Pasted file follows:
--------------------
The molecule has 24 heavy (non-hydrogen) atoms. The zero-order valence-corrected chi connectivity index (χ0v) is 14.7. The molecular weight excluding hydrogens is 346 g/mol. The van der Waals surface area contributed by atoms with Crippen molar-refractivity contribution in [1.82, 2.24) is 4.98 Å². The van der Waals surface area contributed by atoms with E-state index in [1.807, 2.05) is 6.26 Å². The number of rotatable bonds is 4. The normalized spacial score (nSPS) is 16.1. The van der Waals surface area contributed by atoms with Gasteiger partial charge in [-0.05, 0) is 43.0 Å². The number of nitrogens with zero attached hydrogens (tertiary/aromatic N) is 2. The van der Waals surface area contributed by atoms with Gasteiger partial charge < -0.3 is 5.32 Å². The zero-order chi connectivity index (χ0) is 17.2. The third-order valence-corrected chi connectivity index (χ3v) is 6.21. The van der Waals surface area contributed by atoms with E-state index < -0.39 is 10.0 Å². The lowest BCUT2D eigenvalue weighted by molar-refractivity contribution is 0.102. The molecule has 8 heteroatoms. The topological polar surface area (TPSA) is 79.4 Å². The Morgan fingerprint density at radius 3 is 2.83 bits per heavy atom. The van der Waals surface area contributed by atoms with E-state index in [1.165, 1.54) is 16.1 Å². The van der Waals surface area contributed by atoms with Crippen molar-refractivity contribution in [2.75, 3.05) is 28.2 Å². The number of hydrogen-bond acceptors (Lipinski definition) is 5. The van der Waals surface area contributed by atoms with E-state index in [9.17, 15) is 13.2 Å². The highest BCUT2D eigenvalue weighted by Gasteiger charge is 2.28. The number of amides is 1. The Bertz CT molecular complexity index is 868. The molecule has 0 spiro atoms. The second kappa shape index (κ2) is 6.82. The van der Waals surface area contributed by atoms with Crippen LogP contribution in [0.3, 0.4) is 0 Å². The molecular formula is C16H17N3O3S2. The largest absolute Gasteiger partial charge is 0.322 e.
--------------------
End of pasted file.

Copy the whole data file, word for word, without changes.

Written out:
The molecule has 24 heavy (non-hydrogen) atoms. The zero-order valence-corrected chi connectivity index (χ0v) is 14.7. The molecular weight excluding hydrogens is 346 g/mol. The van der Waals surface area contributed by atoms with Crippen molar-refractivity contribution in [1.82, 2.24) is 4.98 Å². The van der Waals surface area contributed by atoms with E-state index in [1.807, 2.05) is 6.26 Å². The number of rotatable bonds is 4. The normalized spacial score (nSPS) is 16.1. The van der Waals surface area contributed by atoms with Gasteiger partial charge in [-0.05, 0) is 43.0 Å². The number of nitrogens with zero attached hydrogens (tertiary/aromatic N) is 2. The van der Waals surface area contributed by atoms with Gasteiger partial charge < -0.3 is 5.32 Å². The zero-order chi connectivity index (χ0) is 17.2. The third-order valence-corrected chi connectivity index (χ3v) is 6.21. The van der Waals surface area contributed by atoms with E-state index < -0.39 is 10.0 Å². The lowest BCUT2D eigenvalue weighted by molar-refractivity contribution is 0.102. The molecule has 8 heteroatoms. The topological polar surface area (TPSA) is 79.4 Å². The Morgan fingerprint density at radius 3 is 2.83 bits per heavy atom. The van der Waals surface area contributed by atoms with E-state index in [1.165, 1.54) is 16.1 Å². The van der Waals surface area contributed by atoms with Crippen molar-refractivity contribution in [2.75, 3.05) is 28.2 Å². The number of hydrogen-bond acceptors (Lipinski definition) is 5. The van der Waals surface area contributed by atoms with E-state index in [9.17, 15) is 13.2 Å². The highest BCUT2D eigenvalue weighted by Gasteiger charge is 2.28. The number of amides is 1. The Bertz CT molecular complexity index is 868. The molecule has 0 spiro atoms. The second kappa shape index (κ2) is 6.82. The van der Waals surface area contributed by atoms with Crippen LogP contribution in [0.3, 0.4) is 0 Å². The molecular formula is C16H17N3O3S2. The largest absolute Gasteiger partial charge is 0.322 e.